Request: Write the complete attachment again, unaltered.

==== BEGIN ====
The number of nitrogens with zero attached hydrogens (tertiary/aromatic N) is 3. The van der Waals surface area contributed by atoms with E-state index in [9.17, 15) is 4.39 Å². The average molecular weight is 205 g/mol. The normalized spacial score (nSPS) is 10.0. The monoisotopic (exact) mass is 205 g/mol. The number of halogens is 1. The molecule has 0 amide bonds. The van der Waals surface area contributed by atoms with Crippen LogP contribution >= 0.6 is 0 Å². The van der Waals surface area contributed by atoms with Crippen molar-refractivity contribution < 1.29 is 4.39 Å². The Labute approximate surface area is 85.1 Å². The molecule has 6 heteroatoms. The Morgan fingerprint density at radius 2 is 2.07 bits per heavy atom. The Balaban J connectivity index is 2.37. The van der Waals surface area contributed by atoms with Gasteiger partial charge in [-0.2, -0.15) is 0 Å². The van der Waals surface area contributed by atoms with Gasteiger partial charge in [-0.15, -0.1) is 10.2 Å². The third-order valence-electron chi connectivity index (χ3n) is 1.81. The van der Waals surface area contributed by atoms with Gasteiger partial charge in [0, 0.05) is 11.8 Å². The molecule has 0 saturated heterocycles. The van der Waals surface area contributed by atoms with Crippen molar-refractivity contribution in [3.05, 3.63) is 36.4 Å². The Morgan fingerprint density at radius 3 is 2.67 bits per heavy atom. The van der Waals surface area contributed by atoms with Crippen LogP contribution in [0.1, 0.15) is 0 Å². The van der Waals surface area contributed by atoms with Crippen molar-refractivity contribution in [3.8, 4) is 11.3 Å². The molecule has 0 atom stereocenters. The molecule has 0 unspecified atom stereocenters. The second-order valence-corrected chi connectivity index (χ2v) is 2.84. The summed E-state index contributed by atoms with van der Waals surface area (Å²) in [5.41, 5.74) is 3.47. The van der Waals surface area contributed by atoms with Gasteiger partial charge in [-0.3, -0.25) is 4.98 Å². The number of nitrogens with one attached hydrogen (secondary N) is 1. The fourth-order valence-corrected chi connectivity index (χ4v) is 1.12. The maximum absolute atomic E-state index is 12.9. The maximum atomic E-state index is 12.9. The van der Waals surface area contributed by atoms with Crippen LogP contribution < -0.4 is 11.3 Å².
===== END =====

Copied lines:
The number of nitrogens with zero attached hydrogens (tertiary/aromatic N) is 3. The van der Waals surface area contributed by atoms with E-state index in [9.17, 15) is 4.39 Å². The average molecular weight is 205 g/mol. The normalized spacial score (nSPS) is 10.0. The monoisotopic (exact) mass is 205 g/mol. The number of halogens is 1. The molecule has 0 amide bonds. The van der Waals surface area contributed by atoms with Crippen LogP contribution >= 0.6 is 0 Å². The van der Waals surface area contributed by atoms with Crippen molar-refractivity contribution < 1.29 is 4.39 Å². The Labute approximate surface area is 85.1 Å². The molecule has 6 heteroatoms. The Morgan fingerprint density at radius 2 is 2.07 bits per heavy atom. The Balaban J connectivity index is 2.37. The van der Waals surface area contributed by atoms with Gasteiger partial charge in [-0.2, -0.15) is 0 Å². The van der Waals surface area contributed by atoms with Gasteiger partial charge in [-0.15, -0.1) is 10.2 Å². The third-order valence-electron chi connectivity index (χ3n) is 1.81. The van der Waals surface area contributed by atoms with Gasteiger partial charge in [0, 0.05) is 11.8 Å². The molecule has 0 saturated heterocycles. The van der Waals surface area contributed by atoms with Crippen molar-refractivity contribution in [3.05, 3.63) is 36.4 Å². The Morgan fingerprint density at radius 3 is 2.67 bits per heavy atom. The van der Waals surface area contributed by atoms with Crippen LogP contribution in [0.1, 0.15) is 0 Å². The van der Waals surface area contributed by atoms with Crippen molar-refractivity contribution in [3.8, 4) is 11.3 Å². The molecule has 0 atom stereocenters. The molecule has 0 unspecified atom stereocenters. The second-order valence-corrected chi connectivity index (χ2v) is 2.84. The summed E-state index contributed by atoms with van der Waals surface area (Å²) in [5.41, 5.74) is 3.47. The van der Waals surface area contributed by atoms with Gasteiger partial charge in [-0.3, -0.25) is 4.98 Å². The number of nitrogens with one attached hydrogen (secondary N) is 1. The fourth-order valence-corrected chi connectivity index (χ4v) is 1.12. The maximum absolute atomic E-state index is 12.9. The maximum atomic E-state index is 12.9. The van der Waals surface area contributed by atoms with Crippen LogP contribution < -0.4 is 11.3 Å².